As the plane pulled away from the terminal, I began to recall when I was a first-time investor that knew very little about investing. My mind drifted back to 1965, when at the age of eighteen, I purchased my first shares of mutual funds. I purchased the shares even though I did not really know what a mutual fund was. All I knew was that mutual funds were connected to Wall Street and investing in Wall Street seemed like a cool idea at the time. I was at school in New York, attending the U.S. Merchant Marine Academy, a federal school that trains students to be ship's officers on freighters, tankers, passenger liners, and other ships of commerce. Being a military academy, we were required to wear military uniforms, polish our shoes, and march to class. And being from Hawaii, where all I wore were shorts and T-shirts, I was finding the adjustment to this new life very difficult. It was fall, leaves were turning beautiful colors and falling, and I was getting ready to experience my first winter.
One afternoon, I received a note that a Mr. Carling wanted to see me. I did not know a Mr. Carling, but when you're a plebe, a freshman, you learn to do what you are told and do it promptly, without questioning what you are being asked to do.
"Start investing while you're young," said Mr. Carling's smiling face sitting across the table from me. "And always remember the secret of great investors. The secret is to buy and hold, and invest for the long term. Let your money grow. And always remember to be smart and diversify."
To this advice, I just nodded and said, "Yes, sir." I really did not know what he was talking about, but after four months at the academy, I was well trained in sitting or standing tall and straight and saying "Yes, sir." Mr. Carling was an alumnus of the academy who had stopped sailing ships and had gone into the field of financial planning. He knew what hell we as plebes were going through. He had gone through it himself. Instead of simply saying "Yes, sir" I really should have been questioning how he got on campus, since he was no longer a student or in the merchant marine, and how he got my name. All I knew was that he had contacted me and had set up an appointment to talk to me during study hall and I was saying "Yes, sir" to another authority figure even though he was in a suit and tie, not a military uniform. "How much do I have to invest?" I asked.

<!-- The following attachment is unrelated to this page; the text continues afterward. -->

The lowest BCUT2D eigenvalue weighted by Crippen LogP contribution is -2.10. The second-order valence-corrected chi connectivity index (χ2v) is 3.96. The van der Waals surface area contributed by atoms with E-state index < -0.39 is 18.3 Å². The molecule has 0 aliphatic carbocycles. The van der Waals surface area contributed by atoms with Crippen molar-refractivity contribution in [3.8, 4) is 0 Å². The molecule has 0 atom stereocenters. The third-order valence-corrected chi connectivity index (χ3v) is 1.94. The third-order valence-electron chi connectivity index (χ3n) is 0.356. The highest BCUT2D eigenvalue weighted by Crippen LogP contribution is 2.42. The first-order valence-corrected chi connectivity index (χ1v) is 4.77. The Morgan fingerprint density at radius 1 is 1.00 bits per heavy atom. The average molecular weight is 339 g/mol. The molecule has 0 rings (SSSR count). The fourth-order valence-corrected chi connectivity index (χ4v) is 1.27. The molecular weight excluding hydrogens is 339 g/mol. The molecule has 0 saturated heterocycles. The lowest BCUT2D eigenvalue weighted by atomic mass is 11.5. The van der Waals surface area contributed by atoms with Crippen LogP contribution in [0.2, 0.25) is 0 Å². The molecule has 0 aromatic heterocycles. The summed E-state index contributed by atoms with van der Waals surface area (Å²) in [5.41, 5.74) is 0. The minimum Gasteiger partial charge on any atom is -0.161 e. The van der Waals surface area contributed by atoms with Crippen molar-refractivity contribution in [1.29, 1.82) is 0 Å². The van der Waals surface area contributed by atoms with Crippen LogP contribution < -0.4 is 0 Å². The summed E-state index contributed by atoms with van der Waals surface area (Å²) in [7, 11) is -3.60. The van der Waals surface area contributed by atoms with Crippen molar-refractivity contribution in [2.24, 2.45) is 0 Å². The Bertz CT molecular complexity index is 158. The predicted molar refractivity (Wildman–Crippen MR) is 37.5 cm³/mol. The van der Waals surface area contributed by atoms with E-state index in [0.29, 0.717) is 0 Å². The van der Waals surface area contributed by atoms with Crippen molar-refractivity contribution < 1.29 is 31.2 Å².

"Just $15 a month," the smiling face said. "Fifteen dollars," I said. "Where will I get that kind of money? I'm in school full-time, you know." Remember, this was 1965 and $15 was a lot of money to a college student.
"Be tough," said the smiling Mr. Carling. "The academy will teach you discipline. With that discipline of putting a little bit of money away each month, you'll soon have a sizable nest egg. Remember, always invest for the long term." Even though I agreed with everything he said, I still noted how much he was emphasizing the word always. For some reason, the word and how he said it made me feel just a little uneasy.
Time was precious. I needed to get back to my studies, so I simply agreed to everything he said. After selecting the mutual fund company he recommended I invest in, I signed an agreement to send a check in once a month to purchase more shares. Once the paperwork was completed, I hurried back to my studies and pretty much forgot about the investment plan. Once a month, starting in November of that year, I began to send in my check.
The first six months at the academy were difficult. They were some of the toughest days of my life. I was adjusting to being away from home for the first time, and in New York for the first time . . . my head was shaved and the course load was heavy. On top of that, as plebes we were not allowed off the academy grounds, except for Thanksgiving and now Christmas. As the cold winds of winter whipped across Long Island Sound, I counted the days remaining to Christmas break. I had just enough money left in my savings account to afford the price of a military personnel discount ticket home.